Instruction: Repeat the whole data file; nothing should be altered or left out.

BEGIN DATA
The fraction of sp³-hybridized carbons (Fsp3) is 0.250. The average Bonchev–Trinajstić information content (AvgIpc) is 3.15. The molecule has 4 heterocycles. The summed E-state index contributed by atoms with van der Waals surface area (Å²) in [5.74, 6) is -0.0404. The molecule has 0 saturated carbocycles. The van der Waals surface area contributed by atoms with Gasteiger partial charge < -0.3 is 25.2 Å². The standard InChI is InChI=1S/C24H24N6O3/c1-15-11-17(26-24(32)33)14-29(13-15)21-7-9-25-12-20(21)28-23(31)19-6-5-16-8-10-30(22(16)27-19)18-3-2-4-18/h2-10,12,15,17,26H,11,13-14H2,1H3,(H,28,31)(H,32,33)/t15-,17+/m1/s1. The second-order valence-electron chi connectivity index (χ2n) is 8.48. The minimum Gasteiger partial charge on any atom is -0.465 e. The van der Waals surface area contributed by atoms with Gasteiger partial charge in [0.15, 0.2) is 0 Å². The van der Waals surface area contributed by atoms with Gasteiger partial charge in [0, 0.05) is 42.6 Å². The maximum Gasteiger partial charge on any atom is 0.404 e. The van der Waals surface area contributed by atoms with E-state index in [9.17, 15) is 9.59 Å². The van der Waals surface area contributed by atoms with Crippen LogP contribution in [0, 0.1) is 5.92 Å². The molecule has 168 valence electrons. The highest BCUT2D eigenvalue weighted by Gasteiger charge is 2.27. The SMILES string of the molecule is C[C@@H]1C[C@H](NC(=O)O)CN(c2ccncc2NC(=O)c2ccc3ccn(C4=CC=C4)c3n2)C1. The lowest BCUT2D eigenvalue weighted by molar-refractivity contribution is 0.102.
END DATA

The fraction of sp³-hybridized carbons (Fsp3) is 0.250. The average Bonchev–Trinajstić information content (AvgIpc) is 3.15. The molecule has 4 heterocycles. The summed E-state index contributed by atoms with van der Waals surface area (Å²) in [5.74, 6) is -0.0404. The molecule has 0 saturated carbocycles. The van der Waals surface area contributed by atoms with Gasteiger partial charge < -0.3 is 25.2 Å². The standard InChI is InChI=1S/C24H24N6O3/c1-15-11-17(26-24(32)33)14-29(13-15)21-7-9-25-12-20(21)28-23(31)19-6-5-16-8-10-30(22(16)27-19)18-3-2-4-18/h2-10,12,15,17,26H,11,13-14H2,1H3,(H,28,31)(H,32,33)/t15-,17+/m1/s1. The second-order valence-electron chi connectivity index (χ2n) is 8.48. The minimum Gasteiger partial charge on any atom is -0.465 e. The van der Waals surface area contributed by atoms with Gasteiger partial charge in [0.15, 0.2) is 0 Å². The van der Waals surface area contributed by atoms with Gasteiger partial charge in [0, 0.05) is 42.6 Å². The maximum Gasteiger partial charge on any atom is 0.404 e. The van der Waals surface area contributed by atoms with E-state index in [9.17, 15) is 9.59 Å². The van der Waals surface area contributed by atoms with Crippen LogP contribution in [0, 0.1) is 5.92 Å². The molecule has 168 valence electrons. The highest BCUT2D eigenvalue weighted by Gasteiger charge is 2.27. The SMILES string of the molecule is C[C@@H]1C[C@H](NC(=O)O)CN(c2ccncc2NC(=O)c2ccc3ccn(C4=CC=C4)c3n2)C1. The lowest BCUT2D eigenvalue weighted by molar-refractivity contribution is 0.102.